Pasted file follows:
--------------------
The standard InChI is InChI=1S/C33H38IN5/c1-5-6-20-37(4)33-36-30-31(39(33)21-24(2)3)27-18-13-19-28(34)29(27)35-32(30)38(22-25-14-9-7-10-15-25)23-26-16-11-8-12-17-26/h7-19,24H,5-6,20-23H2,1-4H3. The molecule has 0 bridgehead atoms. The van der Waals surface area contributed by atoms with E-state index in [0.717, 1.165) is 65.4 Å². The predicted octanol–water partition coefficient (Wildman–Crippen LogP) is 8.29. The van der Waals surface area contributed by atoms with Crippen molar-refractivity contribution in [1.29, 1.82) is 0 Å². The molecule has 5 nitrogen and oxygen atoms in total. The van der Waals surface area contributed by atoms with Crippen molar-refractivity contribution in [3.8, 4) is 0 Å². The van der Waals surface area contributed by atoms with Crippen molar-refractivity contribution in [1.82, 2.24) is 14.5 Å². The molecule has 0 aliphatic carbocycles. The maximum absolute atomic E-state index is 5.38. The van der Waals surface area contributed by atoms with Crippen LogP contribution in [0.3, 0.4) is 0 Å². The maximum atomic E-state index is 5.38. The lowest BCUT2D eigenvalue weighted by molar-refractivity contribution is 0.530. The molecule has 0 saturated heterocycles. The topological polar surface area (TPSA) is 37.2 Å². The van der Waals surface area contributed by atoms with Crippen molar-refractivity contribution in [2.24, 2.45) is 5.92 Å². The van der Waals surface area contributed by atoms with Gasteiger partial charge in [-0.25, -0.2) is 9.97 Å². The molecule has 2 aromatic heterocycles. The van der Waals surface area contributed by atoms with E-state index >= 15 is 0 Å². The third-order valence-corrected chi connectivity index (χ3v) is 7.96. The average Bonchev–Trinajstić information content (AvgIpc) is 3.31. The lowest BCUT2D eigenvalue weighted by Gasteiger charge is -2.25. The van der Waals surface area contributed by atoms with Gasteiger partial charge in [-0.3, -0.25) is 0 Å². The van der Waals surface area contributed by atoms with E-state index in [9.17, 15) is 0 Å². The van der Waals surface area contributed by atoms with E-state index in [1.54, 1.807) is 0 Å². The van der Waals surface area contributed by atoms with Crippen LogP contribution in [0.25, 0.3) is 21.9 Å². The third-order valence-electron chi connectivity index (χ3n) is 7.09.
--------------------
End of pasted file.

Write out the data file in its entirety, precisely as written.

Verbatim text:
The standard InChI is InChI=1S/C33H38IN5/c1-5-6-20-37(4)33-36-30-31(39(33)21-24(2)3)27-18-13-19-28(34)29(27)35-32(30)38(22-25-14-9-7-10-15-25)23-26-16-11-8-12-17-26/h7-19,24H,5-6,20-23H2,1-4H3. The molecule has 0 bridgehead atoms. The van der Waals surface area contributed by atoms with E-state index in [0.717, 1.165) is 65.4 Å². The predicted octanol–water partition coefficient (Wildman–Crippen LogP) is 8.29. The van der Waals surface area contributed by atoms with Crippen molar-refractivity contribution in [1.29, 1.82) is 0 Å². The molecule has 5 nitrogen and oxygen atoms in total. The van der Waals surface area contributed by atoms with Crippen molar-refractivity contribution in [3.8, 4) is 0 Å². The van der Waals surface area contributed by atoms with Crippen molar-refractivity contribution in [1.82, 2.24) is 14.5 Å². The molecule has 0 aliphatic carbocycles. The maximum absolute atomic E-state index is 5.38. The van der Waals surface area contributed by atoms with Crippen LogP contribution in [0.3, 0.4) is 0 Å². The maximum atomic E-state index is 5.38. The lowest BCUT2D eigenvalue weighted by molar-refractivity contribution is 0.530. The molecule has 0 saturated heterocycles. The topological polar surface area (TPSA) is 37.2 Å². The van der Waals surface area contributed by atoms with Crippen molar-refractivity contribution in [2.24, 2.45) is 5.92 Å². The van der Waals surface area contributed by atoms with Gasteiger partial charge in [-0.25, -0.2) is 9.97 Å². The molecule has 2 aromatic heterocycles. The van der Waals surface area contributed by atoms with E-state index >= 15 is 0 Å². The third-order valence-corrected chi connectivity index (χ3v) is 7.96. The average Bonchev–Trinajstić information content (AvgIpc) is 3.31. The lowest BCUT2D eigenvalue weighted by Gasteiger charge is -2.25. The van der Waals surface area contributed by atoms with Gasteiger partial charge in [-0.3, -0.25) is 0 Å². The van der Waals surface area contributed by atoms with E-state index in [9.17, 15) is 0 Å². The van der Waals surface area contributed by atoms with E-state index in [1.54, 1.807) is 0 Å². The van der Waals surface area contributed by atoms with Crippen LogP contribution in [0.25, 0.3) is 21.9 Å². The third-order valence-electron chi connectivity index (χ3n) is 7.09.